The Court of Justice decided on a case brought by a British woman living in France.

Before Brexit, she could vote and stand as a candidate in her town of residence, Thoux. But after the UK withdrawal from the EU, she was removed from the electoral roll and excluded from the municipal elections that took place in March 2020, during the transition period.  

As the mayor refused her appeal to restore the registration, she took the case to the regional court in Auch, which agreed to request an interpretation of the rules to the EU top court. 

Julien Fouchet, the barrister supporting her and several other cases on the EU citizenship of British nationals, argued that the loss of EU citizenship and voting rights was disproportionate. It would also be contrary to the EU Charter of Fundamental Rights, given that the woman also lost her voting rights in the UK, having lived abroad for more than 15 years.

Alice Bouillez, who has lived in France since 1984 and is married to a French national, could have applied for French citizenship, but did not do so because she said “this was not necessary” before Brexit and, as a former UK official, she had taken an oath of allegiance to the Queen.

On Thursday the Court of Justice announced the decision about her case. The court ruled that the “possession of the nationality of a member state is an essential condition for a person to be able to acquire and retain the status of citizen of the Union and to benefit fully from the rights attaching to that status.”

The court therefore confirmed that British nationals automatically lost their EU citizenship as a result of Brexit and, as a consequence, Britons also lost their voting and electoral rights in municipal elections in the EU (unless the country where they live set different rules). 

What is EU citizenship?

EU citizenship was introduced by the Treaty of Maastricht of 1992, when borders were opening and the bloc was integrating economically after the end of the Cold War. 

Under the treaty, every person holding the nationality of an EU member state is a citizen of the Union. EU citizenship is additional and does not replace nationality, the treaty specifies. But this creates the first form of a transnational citizenship that grants rights across borders.

EU citizens have the right to access each other’s territory, job market and services under the principle of non-discrimination. If they are economically active, they have the right to reside in other EU states and be joined by family members, access healthcare at the same conditions of nationals (for emergency treatment also when travelling temporarily), obtain social security benefits and see their professional qualifications recognised.

Beyond free movement, at the core of EU citizenship there are also political rights, such as participating in the European Parliament election, voting and standing as candidates in municipal elections when living in other EU countries, receiving consular protection from other EU states outside the EU, and taking part in European Citizens’ Initiatives asking to the EU to legislate on certain matters.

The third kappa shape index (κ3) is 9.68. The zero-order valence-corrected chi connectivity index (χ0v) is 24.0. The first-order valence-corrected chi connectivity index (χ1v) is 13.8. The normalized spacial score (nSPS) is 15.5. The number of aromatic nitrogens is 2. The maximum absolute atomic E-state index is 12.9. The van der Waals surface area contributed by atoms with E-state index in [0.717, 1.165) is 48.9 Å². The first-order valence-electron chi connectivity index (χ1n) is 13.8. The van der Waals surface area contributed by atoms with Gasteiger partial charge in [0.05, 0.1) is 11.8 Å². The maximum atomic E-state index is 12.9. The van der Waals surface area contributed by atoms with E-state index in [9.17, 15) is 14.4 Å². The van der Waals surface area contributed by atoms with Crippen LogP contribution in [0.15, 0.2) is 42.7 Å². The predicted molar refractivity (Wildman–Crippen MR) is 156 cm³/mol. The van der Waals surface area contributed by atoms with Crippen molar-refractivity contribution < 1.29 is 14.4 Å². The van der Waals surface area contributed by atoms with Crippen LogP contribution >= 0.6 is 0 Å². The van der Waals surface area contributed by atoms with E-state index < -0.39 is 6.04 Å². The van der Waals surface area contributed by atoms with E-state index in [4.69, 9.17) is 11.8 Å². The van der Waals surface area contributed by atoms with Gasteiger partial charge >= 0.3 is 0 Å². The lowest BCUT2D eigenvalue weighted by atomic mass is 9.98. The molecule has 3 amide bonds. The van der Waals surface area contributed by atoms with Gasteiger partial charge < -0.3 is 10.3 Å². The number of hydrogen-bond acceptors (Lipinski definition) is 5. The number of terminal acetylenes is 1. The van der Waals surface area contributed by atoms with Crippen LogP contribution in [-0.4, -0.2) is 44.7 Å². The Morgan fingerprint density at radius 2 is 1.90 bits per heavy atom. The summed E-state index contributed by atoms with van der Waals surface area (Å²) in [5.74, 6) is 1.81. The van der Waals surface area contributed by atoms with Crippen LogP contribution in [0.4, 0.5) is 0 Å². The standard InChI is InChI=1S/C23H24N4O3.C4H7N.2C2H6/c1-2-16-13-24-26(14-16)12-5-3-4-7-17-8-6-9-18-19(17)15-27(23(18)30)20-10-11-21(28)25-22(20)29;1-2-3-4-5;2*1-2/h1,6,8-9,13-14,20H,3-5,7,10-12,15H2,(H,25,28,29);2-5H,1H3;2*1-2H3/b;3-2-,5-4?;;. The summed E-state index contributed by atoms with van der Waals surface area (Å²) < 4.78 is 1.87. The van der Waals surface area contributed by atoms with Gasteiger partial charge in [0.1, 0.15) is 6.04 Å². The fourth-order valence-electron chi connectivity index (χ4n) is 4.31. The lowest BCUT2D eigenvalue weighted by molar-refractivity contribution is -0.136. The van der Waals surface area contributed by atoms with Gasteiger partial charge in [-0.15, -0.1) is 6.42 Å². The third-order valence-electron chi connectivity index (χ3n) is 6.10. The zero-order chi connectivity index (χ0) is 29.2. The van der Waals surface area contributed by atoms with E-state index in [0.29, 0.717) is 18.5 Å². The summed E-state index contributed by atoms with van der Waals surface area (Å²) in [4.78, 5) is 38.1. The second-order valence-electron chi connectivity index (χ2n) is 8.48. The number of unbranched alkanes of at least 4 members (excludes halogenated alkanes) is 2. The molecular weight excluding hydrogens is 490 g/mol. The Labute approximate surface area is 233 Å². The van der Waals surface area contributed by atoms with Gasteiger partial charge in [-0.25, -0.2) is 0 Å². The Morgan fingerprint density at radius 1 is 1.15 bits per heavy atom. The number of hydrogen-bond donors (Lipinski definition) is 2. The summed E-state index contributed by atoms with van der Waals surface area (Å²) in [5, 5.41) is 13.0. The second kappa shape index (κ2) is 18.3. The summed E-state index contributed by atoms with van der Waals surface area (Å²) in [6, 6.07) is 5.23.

Which EU citizenship rights have Britons lost with Brexit? 

For British citizens who were living in the EU before Brexit, the Withdrawal Agreement protects some of these rights. Britons covered by deal have their residence, access to work and education, healthcare, social security and qualifications secured, but only in the country where they were living before Brexit.

But the right to free movement in other EU states, consular protection in third countries, and the political rights attached to EU citizenship were lost, the Court confirmed. 

For British citizens in the UK, the trade and cooperation agreement has preserved some social security rights and, in theory, the possibility to have professional qualifications recognized when moving to an EU country. These provisions however lack details and may take a long time before they work in practice. 

As the “European Union” no longer features on British passports, the possibility to access EU lanes at airports to skip passport control queues has also vanished. 

“The loss of those treasured rights has been clear to those of us living in the EU from the early days of Brexit. But for Brits in the UK, the realities of life outside the EU, and the consequences of Brexit, are only just dawning. Long queues at the borders, roaming charges, obstacles to working abroad, etc. are the new reality,” said Sue Wilson, Chair of the group Remain in Spain. 

While she said the court’s decision was “no real surprise,” she argued that “this is not the Brexit the public were promised, or that the majority voted for.”

Can British citizens get some of these rights back?

Julien Fouchet was disappointed at the Court decision and promised to continue the legal fight, bringing the case at the European Court of Human Rights (which is not an EU institution). 

Other two cases on the matter of EU citizenship for British nationals are still pending at the Court of Justice of the EU. One of them aims to determine whether EU citizenship is a “fundamental status” that cannot be removed but Thursday’s decision could have already provided the answer.

Another option to reconsider some of the rights is the renegotiation of EU-UK trade agreement, when it will be reviewed in 2025. 

Meanwhile, the EU is revising the rules for non-EU citizens living in EU countries on a long-term basis, making it easier to move across borders. 

Applying for citizenship is so far the only option to regain voting rights, although not all EU countries allow dual nationality. 

Sue Wilson, who has long campaigned for the UK to stay in the EU, said: “There is only one way to restore the loss of our rights, and that’s to rejoin the single market, rejoin the customs union, and eventually, rejoin the European Union… Until that day, we will continue to be second class citizens whose rights have been diminished for the sake of an ideology.”